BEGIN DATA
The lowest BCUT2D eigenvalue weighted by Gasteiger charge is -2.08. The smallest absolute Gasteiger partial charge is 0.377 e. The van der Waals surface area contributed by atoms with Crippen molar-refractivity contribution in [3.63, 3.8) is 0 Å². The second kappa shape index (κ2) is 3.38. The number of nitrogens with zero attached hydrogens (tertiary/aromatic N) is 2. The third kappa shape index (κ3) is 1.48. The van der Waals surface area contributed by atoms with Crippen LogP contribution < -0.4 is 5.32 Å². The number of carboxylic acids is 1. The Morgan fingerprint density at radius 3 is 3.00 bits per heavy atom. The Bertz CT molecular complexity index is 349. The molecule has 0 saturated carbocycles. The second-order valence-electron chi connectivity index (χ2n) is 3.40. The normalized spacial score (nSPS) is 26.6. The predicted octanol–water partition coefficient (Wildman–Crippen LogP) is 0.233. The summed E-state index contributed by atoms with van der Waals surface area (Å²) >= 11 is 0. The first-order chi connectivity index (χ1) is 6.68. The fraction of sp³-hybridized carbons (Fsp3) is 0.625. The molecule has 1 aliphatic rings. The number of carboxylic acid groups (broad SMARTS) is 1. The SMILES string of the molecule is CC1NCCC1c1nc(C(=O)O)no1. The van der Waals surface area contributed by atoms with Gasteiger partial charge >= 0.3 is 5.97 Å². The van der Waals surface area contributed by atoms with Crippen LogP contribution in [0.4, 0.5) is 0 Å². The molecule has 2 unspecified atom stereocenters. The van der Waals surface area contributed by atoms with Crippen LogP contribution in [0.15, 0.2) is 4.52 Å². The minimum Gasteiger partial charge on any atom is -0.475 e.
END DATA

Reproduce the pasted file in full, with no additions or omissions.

The lowest BCUT2D eigenvalue weighted by Gasteiger charge is -2.08. The smallest absolute Gasteiger partial charge is 0.377 e. The van der Waals surface area contributed by atoms with Crippen molar-refractivity contribution in [3.63, 3.8) is 0 Å². The second kappa shape index (κ2) is 3.38. The number of nitrogens with zero attached hydrogens (tertiary/aromatic N) is 2. The third kappa shape index (κ3) is 1.48. The van der Waals surface area contributed by atoms with Crippen LogP contribution < -0.4 is 5.32 Å². The number of carboxylic acids is 1. The Morgan fingerprint density at radius 3 is 3.00 bits per heavy atom. The Bertz CT molecular complexity index is 349. The molecule has 0 saturated carbocycles. The second-order valence-electron chi connectivity index (χ2n) is 3.40. The normalized spacial score (nSPS) is 26.6. The predicted octanol–water partition coefficient (Wildman–Crippen LogP) is 0.233. The summed E-state index contributed by atoms with van der Waals surface area (Å²) >= 11 is 0. The first-order chi connectivity index (χ1) is 6.68. The fraction of sp³-hybridized carbons (Fsp3) is 0.625. The molecule has 1 aliphatic rings. The number of carboxylic acid groups (broad SMARTS) is 1. The SMILES string of the molecule is CC1NCCC1c1nc(C(=O)O)no1. The van der Waals surface area contributed by atoms with Gasteiger partial charge >= 0.3 is 5.97 Å². The van der Waals surface area contributed by atoms with Crippen LogP contribution in [0.4, 0.5) is 0 Å². The molecule has 2 unspecified atom stereocenters. The van der Waals surface area contributed by atoms with Crippen LogP contribution in [0.15, 0.2) is 4.52 Å². The minimum Gasteiger partial charge on any atom is -0.475 e.